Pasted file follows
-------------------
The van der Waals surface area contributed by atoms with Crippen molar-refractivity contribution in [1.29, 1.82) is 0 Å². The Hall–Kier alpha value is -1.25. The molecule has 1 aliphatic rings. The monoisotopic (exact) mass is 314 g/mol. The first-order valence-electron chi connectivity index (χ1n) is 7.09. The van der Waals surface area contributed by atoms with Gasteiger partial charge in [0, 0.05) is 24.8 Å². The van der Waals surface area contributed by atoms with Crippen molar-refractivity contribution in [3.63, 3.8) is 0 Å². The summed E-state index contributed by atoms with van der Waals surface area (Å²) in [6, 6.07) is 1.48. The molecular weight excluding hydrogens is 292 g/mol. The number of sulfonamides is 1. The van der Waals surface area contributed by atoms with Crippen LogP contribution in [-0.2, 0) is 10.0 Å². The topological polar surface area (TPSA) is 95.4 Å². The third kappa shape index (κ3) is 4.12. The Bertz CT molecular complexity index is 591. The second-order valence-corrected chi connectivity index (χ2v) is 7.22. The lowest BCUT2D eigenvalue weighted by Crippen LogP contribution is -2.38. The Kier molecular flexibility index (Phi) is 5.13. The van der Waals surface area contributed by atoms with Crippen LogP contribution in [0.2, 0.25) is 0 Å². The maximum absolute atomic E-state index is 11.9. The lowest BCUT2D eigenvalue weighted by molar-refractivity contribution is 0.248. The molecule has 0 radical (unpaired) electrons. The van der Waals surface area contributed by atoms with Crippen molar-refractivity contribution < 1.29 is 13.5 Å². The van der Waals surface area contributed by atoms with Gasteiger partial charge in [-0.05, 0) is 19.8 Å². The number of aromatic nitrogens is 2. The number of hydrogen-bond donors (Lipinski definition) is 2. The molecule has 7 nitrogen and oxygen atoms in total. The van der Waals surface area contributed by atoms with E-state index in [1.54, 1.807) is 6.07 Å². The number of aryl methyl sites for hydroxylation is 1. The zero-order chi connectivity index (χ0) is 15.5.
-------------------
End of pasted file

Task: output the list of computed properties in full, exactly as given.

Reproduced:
The van der Waals surface area contributed by atoms with Crippen molar-refractivity contribution in [1.29, 1.82) is 0 Å². The Hall–Kier alpha value is -1.25. The molecule has 1 aliphatic rings. The monoisotopic (exact) mass is 314 g/mol. The first-order valence-electron chi connectivity index (χ1n) is 7.09. The van der Waals surface area contributed by atoms with Gasteiger partial charge in [0, 0.05) is 24.8 Å². The van der Waals surface area contributed by atoms with Crippen molar-refractivity contribution in [3.63, 3.8) is 0 Å². The summed E-state index contributed by atoms with van der Waals surface area (Å²) in [6, 6.07) is 1.48. The molecular weight excluding hydrogens is 292 g/mol. The number of sulfonamides is 1. The van der Waals surface area contributed by atoms with Crippen LogP contribution in [-0.2, 0) is 10.0 Å². The topological polar surface area (TPSA) is 95.4 Å². The third kappa shape index (κ3) is 4.12. The Bertz CT molecular complexity index is 591. The second-order valence-corrected chi connectivity index (χ2v) is 7.22. The lowest BCUT2D eigenvalue weighted by Crippen LogP contribution is -2.38. The Kier molecular flexibility index (Phi) is 5.13. The van der Waals surface area contributed by atoms with Crippen LogP contribution in [0.2, 0.25) is 0 Å². The maximum absolute atomic E-state index is 11.9. The lowest BCUT2D eigenvalue weighted by molar-refractivity contribution is 0.248. The molecule has 0 radical (unpaired) electrons. The van der Waals surface area contributed by atoms with Crippen molar-refractivity contribution < 1.29 is 13.5 Å². The van der Waals surface area contributed by atoms with Gasteiger partial charge in [-0.05, 0) is 19.8 Å². The number of aromatic nitrogens is 2. The number of hydrogen-bond donors (Lipinski definition) is 2. The molecule has 7 nitrogen and oxygen atoms in total. The van der Waals surface area contributed by atoms with E-state index in [1.54, 1.807) is 6.07 Å². The number of aryl methyl sites for hydroxylation is 1. The zero-order chi connectivity index (χ0) is 15.5.